War at Every Door: Partisan Politics and Guerrilla Violence in East Tennessee, 1860-1869

By Noel C. Fisher | Go to book overview

4
Hanging, Shooting, and Robbing

Control of East Tennessee would be determined by the struggle among four different forces. The Confederate and Union armies would shape the conflict in East Tennessee through both their occupation policies and their military operations. But the core of the East Tennessee war was the struggle between secessionist and loyalist partisans. Their war, which was fueled by both local grievances and the national conflict, began before Confederate forces ever set foot in East Tennessee and would continue after the last Union soldier had left. It was fought out in the economic, social, and intellectual arenas as well as the political and military, and it employed nonviolent as well as violent means. The editor who encouraged resistance to the occupying forces, the representative who pressured his government to adopt a harsher policy against dissent, the farmer who burned his neighbor's barn, and the bushwhacker who ambushed an enemy scout were all parts of the same war.

The violence in East Tennessee divided into three spheres, military, political, and criminal. The first included operations related to the conventional war, such as raids on enemy communications, assaults on enemy troops, and aid to friendly soldiers. The second sphere involved the harassment, intimidation, and murder of supporters of the enemy government. Unionist and secessionist guerrilla bands beat civilians holding the wrong political views, ambushed them on the road, shot them in their homes, and plundered and burned their houses, barns, and possessions. The third sphere, criminal, included actions such as theft and assault that did not always possess a military or political significance but that were nonetheless a common feature of guerrilla operations. Many bushwhacker bands lived partly or entirely by theft, and they routinely

-62-

Notes for this page

Add a new note
If you are trying to select text to create highlights or citations, remember that you must now click or tap on the first word, and then click or tap on the last word.
One moment ...
Default project is now your active project.
Project items

Items saved from this book

This book has been saved
Highlights (0)
Some of your highlights are legacy items.

Highlights saved before July 30, 2012 will not be displayed on their respective source pages.

You can easily re-create the highlights by opening the book page or article, selecting the text, and clicking “Highlight.”

Citations (0)
Some of your citations are legacy items.

Any citation created before July 30, 2012 will labeled as a “Cited page.” New citations will be saved as cited passages, pages or articles.

We also added the ability to view new citations from your projects or the book or article where you created them.

Notes (0)
Bookmarks (0)

You have no saved items from this book

Project items include:
  • Saved book/article
  • Highlights
  • Quotes/citations
  • Notes
  • Bookmarks
Notes
Cite this page

Cited page

Style
Citations are available only to our active members.
Sign up now to cite pages or passages in MLA, APA and Chicago citation styles.

(Einhorn, 1992, p. 25)

(Einhorn 25)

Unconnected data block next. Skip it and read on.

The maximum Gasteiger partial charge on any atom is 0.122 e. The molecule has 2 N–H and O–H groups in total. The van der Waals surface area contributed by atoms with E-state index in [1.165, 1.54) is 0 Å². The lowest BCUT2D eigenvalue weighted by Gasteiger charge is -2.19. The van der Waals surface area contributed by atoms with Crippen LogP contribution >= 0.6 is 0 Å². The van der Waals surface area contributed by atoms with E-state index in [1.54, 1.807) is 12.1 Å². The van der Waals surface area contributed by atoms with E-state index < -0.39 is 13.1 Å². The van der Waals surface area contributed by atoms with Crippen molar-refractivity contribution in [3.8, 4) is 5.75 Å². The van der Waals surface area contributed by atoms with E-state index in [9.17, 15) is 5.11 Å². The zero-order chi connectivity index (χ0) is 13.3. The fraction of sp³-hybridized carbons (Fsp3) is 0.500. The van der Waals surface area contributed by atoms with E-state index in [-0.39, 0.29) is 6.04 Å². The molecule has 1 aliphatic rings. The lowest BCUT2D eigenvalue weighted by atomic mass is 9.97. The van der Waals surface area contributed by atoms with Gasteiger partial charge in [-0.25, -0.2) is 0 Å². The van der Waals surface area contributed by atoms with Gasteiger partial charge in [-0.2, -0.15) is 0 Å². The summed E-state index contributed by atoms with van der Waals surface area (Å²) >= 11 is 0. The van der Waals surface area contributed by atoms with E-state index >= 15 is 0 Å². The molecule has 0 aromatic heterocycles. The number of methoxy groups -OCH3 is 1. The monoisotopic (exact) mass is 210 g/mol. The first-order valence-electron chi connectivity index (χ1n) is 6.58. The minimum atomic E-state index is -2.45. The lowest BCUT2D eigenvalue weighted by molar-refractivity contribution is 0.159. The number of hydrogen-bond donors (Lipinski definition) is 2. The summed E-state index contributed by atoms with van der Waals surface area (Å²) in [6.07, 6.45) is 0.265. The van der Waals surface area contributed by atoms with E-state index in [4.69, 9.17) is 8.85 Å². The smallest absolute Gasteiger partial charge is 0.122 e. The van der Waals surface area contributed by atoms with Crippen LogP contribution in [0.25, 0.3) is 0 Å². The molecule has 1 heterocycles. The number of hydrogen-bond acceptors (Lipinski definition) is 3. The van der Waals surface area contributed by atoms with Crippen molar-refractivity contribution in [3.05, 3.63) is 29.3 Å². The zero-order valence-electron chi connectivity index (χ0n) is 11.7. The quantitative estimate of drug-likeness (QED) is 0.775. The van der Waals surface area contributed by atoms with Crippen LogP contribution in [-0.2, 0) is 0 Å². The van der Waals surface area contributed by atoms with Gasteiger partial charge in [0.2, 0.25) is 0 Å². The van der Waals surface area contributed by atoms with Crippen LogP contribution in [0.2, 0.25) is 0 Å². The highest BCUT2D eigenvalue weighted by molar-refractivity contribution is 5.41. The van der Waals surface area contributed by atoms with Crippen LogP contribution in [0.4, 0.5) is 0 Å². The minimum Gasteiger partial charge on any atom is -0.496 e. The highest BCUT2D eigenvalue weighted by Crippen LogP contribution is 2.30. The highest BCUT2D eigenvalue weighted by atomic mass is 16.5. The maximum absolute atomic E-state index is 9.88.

1

1. Lois J. Einhorn, Abraham Lincoln, the Orator: Penetrating the Lincoln Legend (Westport, CT: Greenwood Press, 1992), 25, http://www.questia.com/read/27419298.

Cited page

Bookmark this page
War at Every Door: Partisan Politics and Guerrilla Violence in East Tennessee, 1860-1869
Table of contents

Table of contents

  • Title Page iii
  • Contents v
  • Tables, Maps, and Illustrations vii
  • Acknowledgments ix
  • Prologue 1
  • Introduction 3
  • 1 - The Switzerland of America 6
  • 2 - Hewers of Wood and Drawers of Water 22
  • 3 - A State of Rebellion 41
  • 4 - Hanging, Shooting, and Robbing 62
  • 5 - An Enemy's Country 102
  • 6 - Real or Supposed Danger 122
  • 7 - Separation is Best 154
  • Conclusion 172
  • Appendix a Interpretations of East Tennessee Unionism 179
  • Appendix B Unionist Informants and the Death of John Hunt Morgan 186
  • Appendix C Vote on Secession in Tennessee, June 1861 188
  • Notes 191
  • Bibliography 225
  • Index 241
Settings

Settings

Typeface
Text size Smaller Larger Reset View mode
Search within

Search within this book

Look up

Look up a word

  • Dictionary
  • Thesaurus
Please submit a word or phrase above.
Print this page

Print this page

Why can't I print more than one page at a time?

Help
Full screen
/ 250

matching results for page

    Questia reader help

    How to highlight and cite specific passages

    1. Click or tap the first word you want to select.
    2. Click or tap the last word you want to select, and you’ll see everything in between get selected.
    3. You’ll then get a menu of options like creating a highlight or a citation from that passage of text.

    OK, got it!

    Cited passage

    Style
    Citations are available only to our active members.
    Sign up now to cite pages or passages in MLA, APA and Chicago citation styles.

    "Portraying himself as an honest, ordinary person helped Lincoln identify with his audiences." (Einhorn, 1992, p. 25).

    "Portraying himself as an honest, ordinary person helped Lincoln identify with his audiences." (Einhorn 25)

    "Portraying himself as an honest, ordinary person helped Lincoln identify with his audiences."1

    1. Lois J. Einhorn, Abraham Lincoln, the Orator: Penetrating the Lincoln Legend (Westport, CT: Greenwood Press, 1992), 25, http://www.questia.com/read/27419298.

    Cited passage

    Thanks for trying Questia!

    Please continue trying out our research tools, but please note, full functionality is available only to our active members.

    Your work will be lost once you leave this Web page.

    For full access in an ad-free environment, sign up now for a FREE, 1-day trial.

    Already a member? Log in now.